Think tank Hagel chairs issued report saying Iran and U.S. are ‘natural partners’.(FB).
The Washington think tank overseen by President Obama’s defense secretary-designate predicts that Iran one day will be a “natural partner” for the United States and could possess nuclear weapons.It also puts the onus on Israel to make peace with Palestinians, many of whom are governed by Hamas, an Iran-backed terrorist group bent on the destruction of the Jewish state.
The views are contained in a major policy paper by the Atlantic Council, for which former Sen. Chuck Hagel of Nebraska serves as chairman. The paper shows the foreign policy culture from which Mr. Hagel emerges to face Senate Armed Services Committee confirmation hearings.
The paper also may explain the underpinnings for Mr. Hagel’s dovish views on Iran for which he will receive close scrutiny by fellow Republicans.
Mr. Obama on Monday presented Mr. Hagel as the nominee to replace Defense Secretary Leon E. Panetta. Mr. Hagel has taken a far less hawkish stance than Mr. Panetta, who has vowed that Tehran will not be allowed to develop nuclear weapons and talks of a military option to stop the regime.
Iran's Foreign Ministry on Tuesday approved Mr. Hagel’s nomination, saying it hopes his appointment as Pentagon chief would improve relations between the U.S. and the Islamic republic.
Mr. Hagel upbraided President George W. Bush for not offering unconditional talks with Iran’s hard-line Islamic leaders.
He does not emphasize a military option to counter Iran’s nuclear program, and he has suggested that Iran one day will own atomic weapons.In December, the Atlantic Council issued the major position paper — part advice to Mr. Obama in his second term, part vision for the world in the next 17 years.
Mr. Hagel did not write “Envisioning 2030: U.S. Strategy for a Post-Western World,” but it corresponds with his and the Atlantic Council’s efforts to seek global cooperation, not confrontation.
The paper predicts that Iranian hard-liners will be unable to insulate the population from democratic movements in Egypt, Tunisia and other neighboring states.
“It is difficult to envision an already globalized Iranian public not being inspired by regional examples of popular democratic governance,” the Atlantic Council says.
“For U.S. strategy, Iran should be viewed as a potential natural partner in the region. … A post-mullah dominated government shedding Shia [Muslim] ideology could easily return to being a net contributor to stability by 2030.”
The report explains that if a decision were made to normalize relations, “the process of substantially easing sanctions could be accomplished fairly rapidly.” Sanctions “would need to be removed in order to promote normal U.S.-Iran commerce, facilitate U.S. and foreign investment in Iran, to permit U.S. foreign assistance to Iran, and to permit U.S. support for unrestricted international lending to Iran.”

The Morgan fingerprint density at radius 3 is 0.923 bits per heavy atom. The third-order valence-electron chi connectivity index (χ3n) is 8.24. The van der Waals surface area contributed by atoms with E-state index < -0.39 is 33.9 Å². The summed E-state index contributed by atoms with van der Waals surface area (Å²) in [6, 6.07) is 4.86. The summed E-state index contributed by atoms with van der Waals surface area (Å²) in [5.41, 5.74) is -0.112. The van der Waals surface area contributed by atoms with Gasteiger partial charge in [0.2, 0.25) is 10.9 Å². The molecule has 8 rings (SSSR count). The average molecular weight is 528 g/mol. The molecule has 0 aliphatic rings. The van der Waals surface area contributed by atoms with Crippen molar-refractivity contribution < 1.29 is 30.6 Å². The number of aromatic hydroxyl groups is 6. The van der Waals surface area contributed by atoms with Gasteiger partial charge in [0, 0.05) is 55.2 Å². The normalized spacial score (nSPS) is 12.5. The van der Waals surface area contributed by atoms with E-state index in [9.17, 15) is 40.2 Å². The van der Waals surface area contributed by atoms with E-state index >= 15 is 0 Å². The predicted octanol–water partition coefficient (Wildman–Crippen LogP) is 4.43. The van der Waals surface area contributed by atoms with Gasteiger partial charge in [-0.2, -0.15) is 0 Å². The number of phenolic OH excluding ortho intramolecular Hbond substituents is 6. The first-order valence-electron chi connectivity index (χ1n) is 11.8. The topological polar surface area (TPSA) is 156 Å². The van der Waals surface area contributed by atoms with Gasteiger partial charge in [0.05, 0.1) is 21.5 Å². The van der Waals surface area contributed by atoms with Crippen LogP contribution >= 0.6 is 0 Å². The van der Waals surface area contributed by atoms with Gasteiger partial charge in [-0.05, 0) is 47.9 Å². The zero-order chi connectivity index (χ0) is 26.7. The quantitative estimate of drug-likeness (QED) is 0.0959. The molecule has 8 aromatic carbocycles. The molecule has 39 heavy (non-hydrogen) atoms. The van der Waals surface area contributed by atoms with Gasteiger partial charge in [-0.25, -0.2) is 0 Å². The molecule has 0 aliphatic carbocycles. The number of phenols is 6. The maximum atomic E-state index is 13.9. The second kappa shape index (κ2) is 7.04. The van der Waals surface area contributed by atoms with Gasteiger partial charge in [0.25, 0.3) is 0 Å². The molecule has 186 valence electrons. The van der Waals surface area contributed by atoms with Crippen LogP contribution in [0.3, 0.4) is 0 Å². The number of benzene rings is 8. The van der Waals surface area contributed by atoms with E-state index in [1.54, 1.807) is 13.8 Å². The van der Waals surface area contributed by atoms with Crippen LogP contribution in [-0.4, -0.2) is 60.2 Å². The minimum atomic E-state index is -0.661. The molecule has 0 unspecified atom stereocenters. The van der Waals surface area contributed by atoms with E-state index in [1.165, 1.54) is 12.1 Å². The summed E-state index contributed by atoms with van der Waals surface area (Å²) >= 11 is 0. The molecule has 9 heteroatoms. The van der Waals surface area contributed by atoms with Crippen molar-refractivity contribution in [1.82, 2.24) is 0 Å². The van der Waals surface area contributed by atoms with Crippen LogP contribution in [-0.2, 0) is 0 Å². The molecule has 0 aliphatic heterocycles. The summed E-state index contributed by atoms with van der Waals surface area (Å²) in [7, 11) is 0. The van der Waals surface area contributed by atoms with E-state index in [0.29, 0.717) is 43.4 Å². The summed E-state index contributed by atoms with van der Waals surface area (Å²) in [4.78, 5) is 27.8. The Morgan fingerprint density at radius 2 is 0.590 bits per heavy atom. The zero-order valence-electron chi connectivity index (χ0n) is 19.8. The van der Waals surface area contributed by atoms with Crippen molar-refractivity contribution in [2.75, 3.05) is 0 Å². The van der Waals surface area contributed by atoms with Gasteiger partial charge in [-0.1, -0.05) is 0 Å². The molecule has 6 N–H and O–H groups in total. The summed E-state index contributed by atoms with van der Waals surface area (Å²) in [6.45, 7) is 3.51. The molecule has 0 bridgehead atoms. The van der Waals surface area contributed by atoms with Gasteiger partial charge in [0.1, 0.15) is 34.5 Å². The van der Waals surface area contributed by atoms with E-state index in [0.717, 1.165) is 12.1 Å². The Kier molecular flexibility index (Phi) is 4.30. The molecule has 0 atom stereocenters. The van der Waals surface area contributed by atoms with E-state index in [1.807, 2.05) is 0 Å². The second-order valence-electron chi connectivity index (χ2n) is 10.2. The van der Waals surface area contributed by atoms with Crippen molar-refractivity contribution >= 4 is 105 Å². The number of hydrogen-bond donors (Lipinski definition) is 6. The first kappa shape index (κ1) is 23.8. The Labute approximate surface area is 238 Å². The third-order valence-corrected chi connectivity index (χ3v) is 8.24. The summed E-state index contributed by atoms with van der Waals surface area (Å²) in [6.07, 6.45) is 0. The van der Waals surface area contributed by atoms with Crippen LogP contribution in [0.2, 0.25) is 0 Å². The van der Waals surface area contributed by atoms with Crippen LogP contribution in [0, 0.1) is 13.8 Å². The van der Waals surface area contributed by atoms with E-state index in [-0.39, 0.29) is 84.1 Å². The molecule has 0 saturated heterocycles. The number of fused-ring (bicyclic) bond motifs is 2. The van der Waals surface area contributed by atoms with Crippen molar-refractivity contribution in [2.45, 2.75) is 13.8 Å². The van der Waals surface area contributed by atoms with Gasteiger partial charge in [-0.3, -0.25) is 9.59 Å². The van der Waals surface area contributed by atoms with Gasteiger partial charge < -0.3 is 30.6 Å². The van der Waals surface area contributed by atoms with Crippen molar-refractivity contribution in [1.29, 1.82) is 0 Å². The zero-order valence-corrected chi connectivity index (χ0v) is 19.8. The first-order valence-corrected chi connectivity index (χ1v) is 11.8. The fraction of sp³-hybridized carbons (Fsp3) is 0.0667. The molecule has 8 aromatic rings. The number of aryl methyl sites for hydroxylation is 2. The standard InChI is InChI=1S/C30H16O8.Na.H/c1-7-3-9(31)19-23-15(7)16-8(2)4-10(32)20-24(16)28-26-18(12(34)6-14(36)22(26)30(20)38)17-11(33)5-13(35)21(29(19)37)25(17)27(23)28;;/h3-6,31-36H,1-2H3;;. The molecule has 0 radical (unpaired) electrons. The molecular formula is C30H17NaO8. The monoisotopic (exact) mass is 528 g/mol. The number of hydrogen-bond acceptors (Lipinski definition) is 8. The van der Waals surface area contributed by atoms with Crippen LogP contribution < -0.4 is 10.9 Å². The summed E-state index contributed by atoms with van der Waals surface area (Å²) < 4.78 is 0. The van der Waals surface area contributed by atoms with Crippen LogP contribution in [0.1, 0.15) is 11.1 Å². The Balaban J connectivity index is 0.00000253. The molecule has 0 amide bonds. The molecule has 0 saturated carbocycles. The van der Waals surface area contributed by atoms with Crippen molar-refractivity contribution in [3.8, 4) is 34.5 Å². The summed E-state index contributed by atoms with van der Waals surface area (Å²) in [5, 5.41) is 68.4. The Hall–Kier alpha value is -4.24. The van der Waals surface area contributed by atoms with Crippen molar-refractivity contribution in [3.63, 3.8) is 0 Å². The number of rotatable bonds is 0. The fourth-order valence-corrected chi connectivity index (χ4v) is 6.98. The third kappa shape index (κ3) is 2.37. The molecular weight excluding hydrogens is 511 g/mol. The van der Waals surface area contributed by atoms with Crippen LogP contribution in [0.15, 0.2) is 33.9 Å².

A further necessary step would be Iran’s “removal from the terrorism list,” a designation that triggers automatic sanctions under several different laws. Removal from the list would allow for a “substantial broadening of U.S. economic relations with Iran.”
Katzman argues that Iran would need to receive substantial international investment. The first step would be opening up Iran to receive U.S. foreign aid.
“Congress would need to also delete Iran from a list of countries barred from U.S. assistance under successive foreign aid appropriations laws,” writes Katzman. “Congress could do so when it acts on foreign aid appropriations for any subsequent fiscal year by simply omitting Iran from the list of countries.”
Katzman notes that many of the necessary actions could be done unilaterally. He writes that the administration would have to issue an executive order “lifting the U.S. ban on trade with and investment in Iran,” noting that the “administration has substantial discretion to take this step.”
The president could also use his post to “lobby other governments to approve international loans to Iran for the purpose of fostering its economic development,” the report states.
Additionally, Katzman writes that the president could restore full diplomatic relations with Iran and that Congress could do little about it.
“The president has near total discretion on how to proceed in restoring diplomatic relations, if there were a decision to do so,” the report states. “Congressional ability to block such steps appears to be limited. Attempts by Congress to legislatively prevent a president from establishing full diplomatic relations with any country, including Iran, are likely to falter on constitutional grounds.”Read the full story here.